Archive for the ‘travel’ Category

Thailand, Days 5 and 6

Monday, November 14th, 2011

The next two days were mostly spent conferencing, so the day time wasn’t super exciting. Thursday night was the conference banquet, which I skipped due to the expense, so instead I wandered around town more and ate a bunch of street food. That night was the start of the Loy Krathong Festival, during which people release lanterns into the air and into the water. You’re supposed to make a wish as you release the lantern into the air – sort of letting go of worries or something. There was yet another parade tonight as well. It was very similar to the previous night – I think each of the floats in the parade is made by a different local group or business, so they’re fairly interesting and different from each other. One of them had a very bored looking monk on a throne with a large bronze cauldron in front of him. People stood on either side of the street and tried to throw coins into the cauldron.

Lantern pictures! These photos are particularly bad because of they’re night shots …

Friday was the last day of the conference and didn’t really have any presentations I was super interested in, so I ended up skipping the afternoon session and going back to my room to nap. For dinner, I met up with a bunch of people from the conference. On the way there, there was once again another parade and more lanterns being released. One of the groups that had a float in the parade was the Chiang Mai Night Safari (some sort of tourist thing, I assume), and they had a bunch of people with antlers on, which was pretty cool. There was also a float with with a three-headed elephant statue on it, and some sword fights.

Thailand, Days 3 and 4

Thursday, November 10th, 2011

Going to lump days 3 and 4 together so I’m less behind. Also because day 4 wasn’t that interesting, since it’s the day the conference started.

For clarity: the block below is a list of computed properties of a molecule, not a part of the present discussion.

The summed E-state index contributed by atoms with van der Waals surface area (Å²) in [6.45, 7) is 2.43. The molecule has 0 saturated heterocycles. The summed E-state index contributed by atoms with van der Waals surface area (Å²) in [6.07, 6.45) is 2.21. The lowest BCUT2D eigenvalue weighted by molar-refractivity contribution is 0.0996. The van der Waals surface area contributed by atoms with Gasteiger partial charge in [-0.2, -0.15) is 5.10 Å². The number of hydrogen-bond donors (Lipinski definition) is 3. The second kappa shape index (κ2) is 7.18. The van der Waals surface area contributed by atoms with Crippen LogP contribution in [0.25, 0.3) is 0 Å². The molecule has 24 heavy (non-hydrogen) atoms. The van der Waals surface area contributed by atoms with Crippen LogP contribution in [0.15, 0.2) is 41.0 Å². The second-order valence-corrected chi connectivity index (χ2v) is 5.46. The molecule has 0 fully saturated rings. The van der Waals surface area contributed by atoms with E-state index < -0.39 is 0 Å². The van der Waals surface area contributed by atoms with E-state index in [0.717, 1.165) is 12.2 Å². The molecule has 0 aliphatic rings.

The third day of my trip to Thailand was the one day I had actually planned out – I had booked an “Elephant training day” with one of the elephant camps around Chiang Mai. The place I chose was Baan Chang, which I chose because it’s against the practices that a lot of the other camps have of teaching elephants to paint and dance and play music for visitors. I was scheduled to be picked up from my hostel at 8:30, so around 8:10 I went out quickly to pick up breakfast before they showed up. When I returned, I was ready to go, except I had forgotten that it was also the day that I was supposed to check out of the hostel and move to a new hotel. I ended up being late because I had to very rapidly pack up my room, but after that mishap, it went pretty smoothly.

After driving around Chiang Mai for a bit to pick up the rest of the people who were visiting the park that day, we drove for about 30 minutes or so north of Chiang Mai and reached the elephant park. They provided us with bananas, coffee and tea for breakfast, so my 7-eleven sandwich went uneaten, and then the first task of the day was feeding the elephants. We weren’t providing them with their usual food, which appears to mostly be leaves and parts of the plant life around the camp, but treats of bananas and sugar cane. It turns out that (unsurprisingly), elephants eat an absurd amount of food. According to the mahout in charge of our group, they have to feed the elephants at least once an hour, and the elephants are always ready for more food. After feeding, the mahout explained a bit about Baan Chang and how it got started and what their philosophy on raising and caring for elephants was. After that, he taught us how to get on an elephant and what voice command to use to tell it to lay down, and then we learned to ride them in a circle around a tree. There were eleven of us, practicing on three elephants, so this took a while. After we had all practiced both getting on and off and guiding an elephant in a circle both clockwise and counterclockwise, we had a lunch of fried chicken, vegetable soup and vegetables and chicken in a sweet sauce with pineapple for dessert. We had a short nap in hammocks, and then it was time to ride the elephants more seriously. The next couple hours were spent riding the elephants up a mountain and then down again. It turns out that riding an elephant is actually really hard work, and your legs get really sore. Our ride ended in a shallow pond, and then we washed our elephants and ourselves and then headed home.

Upon reaching my hostel, I grabbed my stuff from storage and got a tuktuk, which are these sort of hilarious three-wheeled vehicles to my new hotel: the Porn Ping Tower (yes, laugh. It’s a really strange name – one letter away from being really really bad). Turns out the tower is right up against the night market, so I wandered that again for the rest of the night. I made a very serious search of the area for mango and sticky rice, but couldn’t find it and had to settle for some mango gelato (in Thailand. I know, the shame).